Warning hundreds of fire deaths may be linked to skin creams

Warning hundreds of fire deaths may be linked to skin creams
From BBC - February 10, 2018

Hundreds of fire deaths may be linked to the use of skin creams containing paraffin, a senior firefighter warns.

If people use the creams regularly but do not often change clothes or bedding, paraffin residue can soak into the fabric and act as an accelerant when it comes into contact with a cigarette or a flame from a heater.

A BBC investigation found most creams do not carry warnings despite the risk.

The medicines regulator is conducting a safety review into the creams.

Last March a BBC investigation discovered 37 deaths were linked to skin creams containing paraffin in England since 2010. It is believed there have been a further eight deaths since November 2016.

But fire services are now warning the creams - used for conditions like eczema and psoriasis - may have played a role in many other deaths without investigators realising.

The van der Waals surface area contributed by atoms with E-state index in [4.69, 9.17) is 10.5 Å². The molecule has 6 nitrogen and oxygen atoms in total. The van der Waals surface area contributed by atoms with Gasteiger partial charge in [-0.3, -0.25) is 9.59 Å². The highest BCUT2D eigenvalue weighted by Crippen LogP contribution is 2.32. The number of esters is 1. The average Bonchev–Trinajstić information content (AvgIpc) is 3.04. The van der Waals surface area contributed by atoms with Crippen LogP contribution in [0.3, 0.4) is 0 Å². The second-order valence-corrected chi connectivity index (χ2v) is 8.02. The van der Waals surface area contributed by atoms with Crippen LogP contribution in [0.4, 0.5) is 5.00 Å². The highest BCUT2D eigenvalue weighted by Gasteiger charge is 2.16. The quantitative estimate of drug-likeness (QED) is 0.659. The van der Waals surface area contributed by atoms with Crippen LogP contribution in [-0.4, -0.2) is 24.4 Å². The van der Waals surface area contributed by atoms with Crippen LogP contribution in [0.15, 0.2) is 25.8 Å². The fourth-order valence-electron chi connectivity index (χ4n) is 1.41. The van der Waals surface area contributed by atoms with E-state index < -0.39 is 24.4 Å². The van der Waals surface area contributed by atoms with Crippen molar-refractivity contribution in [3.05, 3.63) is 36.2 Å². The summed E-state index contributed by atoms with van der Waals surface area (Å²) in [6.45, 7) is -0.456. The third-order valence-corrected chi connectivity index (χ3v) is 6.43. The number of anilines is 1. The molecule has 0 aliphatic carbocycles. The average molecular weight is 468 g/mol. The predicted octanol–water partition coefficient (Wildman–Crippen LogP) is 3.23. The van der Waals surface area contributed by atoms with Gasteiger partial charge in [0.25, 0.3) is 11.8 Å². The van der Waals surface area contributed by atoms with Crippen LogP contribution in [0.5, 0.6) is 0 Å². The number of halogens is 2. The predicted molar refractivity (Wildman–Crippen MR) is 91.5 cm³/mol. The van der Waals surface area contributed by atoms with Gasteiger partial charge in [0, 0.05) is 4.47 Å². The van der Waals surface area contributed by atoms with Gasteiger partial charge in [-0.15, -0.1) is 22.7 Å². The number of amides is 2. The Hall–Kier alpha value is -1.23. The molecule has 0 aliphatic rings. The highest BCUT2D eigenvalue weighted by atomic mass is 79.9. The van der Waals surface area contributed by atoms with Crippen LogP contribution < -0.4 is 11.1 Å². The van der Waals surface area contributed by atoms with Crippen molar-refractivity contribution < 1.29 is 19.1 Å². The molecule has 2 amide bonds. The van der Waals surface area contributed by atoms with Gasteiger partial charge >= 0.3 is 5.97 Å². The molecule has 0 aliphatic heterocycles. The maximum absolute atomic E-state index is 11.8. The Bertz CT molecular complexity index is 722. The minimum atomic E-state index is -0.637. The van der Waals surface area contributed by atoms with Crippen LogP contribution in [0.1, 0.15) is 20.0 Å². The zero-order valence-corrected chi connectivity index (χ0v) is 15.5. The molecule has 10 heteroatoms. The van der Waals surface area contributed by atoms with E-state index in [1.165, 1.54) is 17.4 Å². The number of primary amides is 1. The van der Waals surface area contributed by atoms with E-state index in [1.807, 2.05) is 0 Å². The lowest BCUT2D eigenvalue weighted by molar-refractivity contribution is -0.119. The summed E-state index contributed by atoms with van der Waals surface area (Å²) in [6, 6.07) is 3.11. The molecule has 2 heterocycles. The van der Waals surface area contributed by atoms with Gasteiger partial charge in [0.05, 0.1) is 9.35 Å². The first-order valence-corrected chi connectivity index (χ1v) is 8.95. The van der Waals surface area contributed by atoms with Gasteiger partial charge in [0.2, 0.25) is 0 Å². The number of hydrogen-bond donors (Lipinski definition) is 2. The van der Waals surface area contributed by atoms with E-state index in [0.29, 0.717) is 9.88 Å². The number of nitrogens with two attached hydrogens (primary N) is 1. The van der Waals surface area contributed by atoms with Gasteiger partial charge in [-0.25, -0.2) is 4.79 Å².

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Firefighter Chris Bell, who is a watch commander with West Yorkshire Fire and Rescue Service, says the actual number of deaths linked to the creams is likely to be much higher.

"Hundreds of thousands of people use them, we are not sure how many fire deaths might have occurred but it could be into the hundreds," he said.

His concerns were echoed by Mark Hazelton, group manager for community safety at London Fire Brigade.

He said many fire services do not have forensic investigation teams able to properly assess the role of paraffin cream in fires.

'I seem to have set myself on fire'

Brian Bicat, 82, from Bradford, West Yorkshire, died last September after being set on fire.

It is believed cigarette embers sparked paraffin residue from his skin cream and set his clothes alight.

His daughter Kirsten said her father's wife Kathleen returned from a walk to find him conscious but severely injured.

"The flat was full of smoke and there was a pile of smouldering clothes on the floor outside the bathroom burning a hole in the carpet," Kirsten said.

'Human firelighter'

No warnings


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